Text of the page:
Cudlitz revealed he only told his wife and children about his pending exit and went so far as to keep Abraham's red hair and massive mustache for months to ensure he held up his end of the deal. He said he also took every opportunity to travel this season in a bid to keep fans on their toes. Other castmembers, including Lincoln, were also able to take trips this season because of the massive cast list of season seven. (Heading into the season, there are 21 series regulars, which, even without Yeun and Cudlitz, is still a record for the zombie drama.)
As for how Abraham's story concluded, Cudlitz said he went out the way the character would have wanted: as a hero sacrificing himself for his family.
"He would give his life to protect anyone in this group," said the actor. "He became a soldier in arms with all these other people and was willing to give the ultimate sacrifice."
Cudlitz noted that Negan's "eeny meeny" selection process wasn't really random at all, but instead was the new villain surveying Rick's group in a way that didn't include any dialogue.
"It's a chess game for Negan: Do you take out the strongest guy to prove a point? Or the weakest to show you don't care — which shows you're even more twisted?" Cudlitz said. "Eeny, meeny, miny, moe, directed at each person, [allowed Negan] to look in their eyes and see who he was dealing with."
As for going out in the same episode as Yeun's fan favorite Glenn — who has been with the series since its debut — Cudlitz said he was concerned only about Abraham's death taking away from Glenn's.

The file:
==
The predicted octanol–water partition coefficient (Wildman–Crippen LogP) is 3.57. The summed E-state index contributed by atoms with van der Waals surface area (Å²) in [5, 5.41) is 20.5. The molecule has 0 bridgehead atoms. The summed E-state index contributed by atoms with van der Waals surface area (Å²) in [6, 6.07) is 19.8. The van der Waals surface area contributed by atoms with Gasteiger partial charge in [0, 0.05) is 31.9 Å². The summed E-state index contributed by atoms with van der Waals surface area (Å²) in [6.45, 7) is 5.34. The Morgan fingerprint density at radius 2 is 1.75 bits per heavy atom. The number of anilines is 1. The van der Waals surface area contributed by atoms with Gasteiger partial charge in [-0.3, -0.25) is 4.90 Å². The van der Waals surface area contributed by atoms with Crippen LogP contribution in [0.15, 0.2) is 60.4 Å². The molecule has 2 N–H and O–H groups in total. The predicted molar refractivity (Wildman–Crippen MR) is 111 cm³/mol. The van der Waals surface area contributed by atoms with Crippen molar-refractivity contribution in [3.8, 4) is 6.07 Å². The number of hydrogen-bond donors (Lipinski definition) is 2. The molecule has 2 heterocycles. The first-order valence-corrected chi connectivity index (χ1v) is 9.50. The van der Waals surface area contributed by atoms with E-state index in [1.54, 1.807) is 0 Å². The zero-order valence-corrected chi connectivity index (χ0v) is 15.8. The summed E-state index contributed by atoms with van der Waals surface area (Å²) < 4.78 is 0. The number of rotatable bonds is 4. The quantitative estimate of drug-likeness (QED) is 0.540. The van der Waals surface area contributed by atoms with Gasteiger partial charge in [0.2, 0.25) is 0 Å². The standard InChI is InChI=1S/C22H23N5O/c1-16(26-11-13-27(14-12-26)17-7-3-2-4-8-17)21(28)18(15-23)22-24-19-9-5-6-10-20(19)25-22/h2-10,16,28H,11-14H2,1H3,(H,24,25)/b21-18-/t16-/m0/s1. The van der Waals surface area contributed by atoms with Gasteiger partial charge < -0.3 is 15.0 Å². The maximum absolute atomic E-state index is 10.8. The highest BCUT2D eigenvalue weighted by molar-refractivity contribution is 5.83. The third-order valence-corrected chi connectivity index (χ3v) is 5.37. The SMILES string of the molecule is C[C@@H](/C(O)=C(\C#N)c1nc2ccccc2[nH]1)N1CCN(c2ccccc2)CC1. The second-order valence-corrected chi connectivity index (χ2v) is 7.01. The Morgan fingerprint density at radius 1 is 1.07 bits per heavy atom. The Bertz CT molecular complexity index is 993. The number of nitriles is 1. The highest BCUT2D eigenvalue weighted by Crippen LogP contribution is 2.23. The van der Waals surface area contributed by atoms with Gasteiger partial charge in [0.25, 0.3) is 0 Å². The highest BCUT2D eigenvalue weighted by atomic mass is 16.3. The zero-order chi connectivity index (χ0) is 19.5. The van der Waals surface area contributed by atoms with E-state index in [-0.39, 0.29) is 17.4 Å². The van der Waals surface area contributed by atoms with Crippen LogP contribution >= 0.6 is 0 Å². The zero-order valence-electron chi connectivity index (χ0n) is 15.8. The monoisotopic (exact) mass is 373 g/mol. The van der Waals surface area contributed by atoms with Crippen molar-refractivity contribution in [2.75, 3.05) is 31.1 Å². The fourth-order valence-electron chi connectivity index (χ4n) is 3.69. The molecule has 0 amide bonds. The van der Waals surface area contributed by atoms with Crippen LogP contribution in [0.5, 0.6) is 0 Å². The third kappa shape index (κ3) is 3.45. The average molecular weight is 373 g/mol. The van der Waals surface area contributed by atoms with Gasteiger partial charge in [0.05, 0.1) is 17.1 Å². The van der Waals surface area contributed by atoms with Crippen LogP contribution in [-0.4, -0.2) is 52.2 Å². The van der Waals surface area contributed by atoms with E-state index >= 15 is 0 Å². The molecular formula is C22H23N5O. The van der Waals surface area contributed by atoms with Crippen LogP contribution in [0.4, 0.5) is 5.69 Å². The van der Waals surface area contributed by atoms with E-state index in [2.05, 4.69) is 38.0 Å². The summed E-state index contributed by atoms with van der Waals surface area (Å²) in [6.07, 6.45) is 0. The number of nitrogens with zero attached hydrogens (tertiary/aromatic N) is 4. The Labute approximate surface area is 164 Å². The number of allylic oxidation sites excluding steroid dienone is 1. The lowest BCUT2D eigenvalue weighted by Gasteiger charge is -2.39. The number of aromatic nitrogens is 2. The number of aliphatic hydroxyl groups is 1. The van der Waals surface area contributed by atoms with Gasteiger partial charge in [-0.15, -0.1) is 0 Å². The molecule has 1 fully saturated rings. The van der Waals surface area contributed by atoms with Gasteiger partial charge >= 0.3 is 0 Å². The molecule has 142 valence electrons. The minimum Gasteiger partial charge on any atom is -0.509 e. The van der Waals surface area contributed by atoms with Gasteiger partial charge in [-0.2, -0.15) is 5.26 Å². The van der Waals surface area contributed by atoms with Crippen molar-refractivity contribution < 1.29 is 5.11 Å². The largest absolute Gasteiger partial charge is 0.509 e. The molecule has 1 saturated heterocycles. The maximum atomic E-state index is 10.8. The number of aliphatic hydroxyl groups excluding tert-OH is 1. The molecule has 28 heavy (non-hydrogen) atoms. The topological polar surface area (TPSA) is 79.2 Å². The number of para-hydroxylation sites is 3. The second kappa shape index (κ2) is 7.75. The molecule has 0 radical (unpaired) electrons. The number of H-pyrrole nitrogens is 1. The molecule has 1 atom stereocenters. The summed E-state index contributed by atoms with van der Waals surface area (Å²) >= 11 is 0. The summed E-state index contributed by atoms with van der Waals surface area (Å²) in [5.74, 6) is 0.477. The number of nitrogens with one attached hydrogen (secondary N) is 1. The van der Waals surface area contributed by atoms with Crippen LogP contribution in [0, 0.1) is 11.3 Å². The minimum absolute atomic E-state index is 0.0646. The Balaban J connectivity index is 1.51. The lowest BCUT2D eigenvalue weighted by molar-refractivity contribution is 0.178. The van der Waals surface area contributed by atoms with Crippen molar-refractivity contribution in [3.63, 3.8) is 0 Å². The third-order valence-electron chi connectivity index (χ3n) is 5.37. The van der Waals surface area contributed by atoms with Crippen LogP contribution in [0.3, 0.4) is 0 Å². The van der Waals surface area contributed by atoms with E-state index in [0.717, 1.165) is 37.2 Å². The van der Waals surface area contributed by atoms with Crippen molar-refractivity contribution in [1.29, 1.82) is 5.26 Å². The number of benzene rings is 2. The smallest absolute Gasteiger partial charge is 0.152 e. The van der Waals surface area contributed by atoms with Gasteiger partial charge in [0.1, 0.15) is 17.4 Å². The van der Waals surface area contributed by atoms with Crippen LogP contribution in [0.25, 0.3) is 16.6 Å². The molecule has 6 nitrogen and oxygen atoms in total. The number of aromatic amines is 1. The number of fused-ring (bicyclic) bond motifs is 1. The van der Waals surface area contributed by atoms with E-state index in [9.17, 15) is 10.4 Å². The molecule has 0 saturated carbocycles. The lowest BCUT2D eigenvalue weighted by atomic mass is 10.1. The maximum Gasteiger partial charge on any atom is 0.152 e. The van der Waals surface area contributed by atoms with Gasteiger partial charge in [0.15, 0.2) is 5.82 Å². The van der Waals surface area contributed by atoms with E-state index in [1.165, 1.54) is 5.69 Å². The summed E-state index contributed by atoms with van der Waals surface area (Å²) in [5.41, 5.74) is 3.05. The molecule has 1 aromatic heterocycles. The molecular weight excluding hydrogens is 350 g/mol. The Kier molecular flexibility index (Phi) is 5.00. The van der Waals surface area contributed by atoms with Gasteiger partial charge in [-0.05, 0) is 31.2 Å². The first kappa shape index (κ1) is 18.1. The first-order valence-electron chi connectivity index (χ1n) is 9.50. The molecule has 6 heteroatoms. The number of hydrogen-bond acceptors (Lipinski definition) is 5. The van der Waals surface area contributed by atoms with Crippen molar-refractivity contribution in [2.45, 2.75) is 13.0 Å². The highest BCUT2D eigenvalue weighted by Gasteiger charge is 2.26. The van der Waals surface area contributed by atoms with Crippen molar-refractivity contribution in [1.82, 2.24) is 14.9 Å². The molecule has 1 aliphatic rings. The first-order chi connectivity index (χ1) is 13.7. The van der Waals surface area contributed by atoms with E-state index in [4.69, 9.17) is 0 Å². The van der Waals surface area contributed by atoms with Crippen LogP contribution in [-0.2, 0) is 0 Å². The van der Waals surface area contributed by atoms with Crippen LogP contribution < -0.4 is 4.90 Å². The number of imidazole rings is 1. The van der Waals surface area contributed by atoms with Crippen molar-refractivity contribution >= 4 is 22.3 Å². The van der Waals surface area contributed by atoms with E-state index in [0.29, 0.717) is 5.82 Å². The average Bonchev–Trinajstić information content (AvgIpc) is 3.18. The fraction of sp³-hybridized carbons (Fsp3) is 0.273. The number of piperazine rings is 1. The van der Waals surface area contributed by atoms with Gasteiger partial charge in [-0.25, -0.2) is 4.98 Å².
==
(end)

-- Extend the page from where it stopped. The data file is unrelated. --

"Glenn, we've watched him grow up from a kid, and we're so much more invested in the whole journey of Glenn than Abraham," he said, stressing how much he loved both Glenn and Melissa McBride's Carol before boarding the show in season four. "From an emotional standpoint, the emotional weight all falls on Glenn. I'm happy with how that was scripted and they made Abraham look like a soldier who gave himself up. But the emotional weight of Glenn and Maggie [Lauren Cohan] and Glenn wanting that last moment with 'I will find you,' that transcends the show. … That is a proclamation of love that transcends the physical reality of our show. We say goodbye to Abraham in a great way, but the primary emotional impact of what happened to the show was seen through the eyes of Maggie and as a direct result of Glenn's passing."
The actor also noted that he bonded with Yeun over having to both go out in such a horrific fashion. Cudlitz called Yeun an amazing actor and said that Abraham and Glenn's deaths further illustrate comic book creator Robert Kirkman's point that nobody is ever truly safe in this world.
"If you come on the show after the third season and are surprised you're going to get killed, you're a f—ing moron," he said. "After last night, if you're in any situation where you think you're safe — even if you're Michonne [Danai Gurira], Daryl [Norman Reedus], Carl [Chandler Riggs] or Rick — there's no safety in the show right now."
What did you think of The Walking Dead's season seven premiere? Will you miss Glenn and Abraham? Sound off in the comments. For more Walking Dead coverage, bookmark THR.com/WalkingDead. Click here to read exec producer Greg Nicotero's thoughts on the episode and its violence.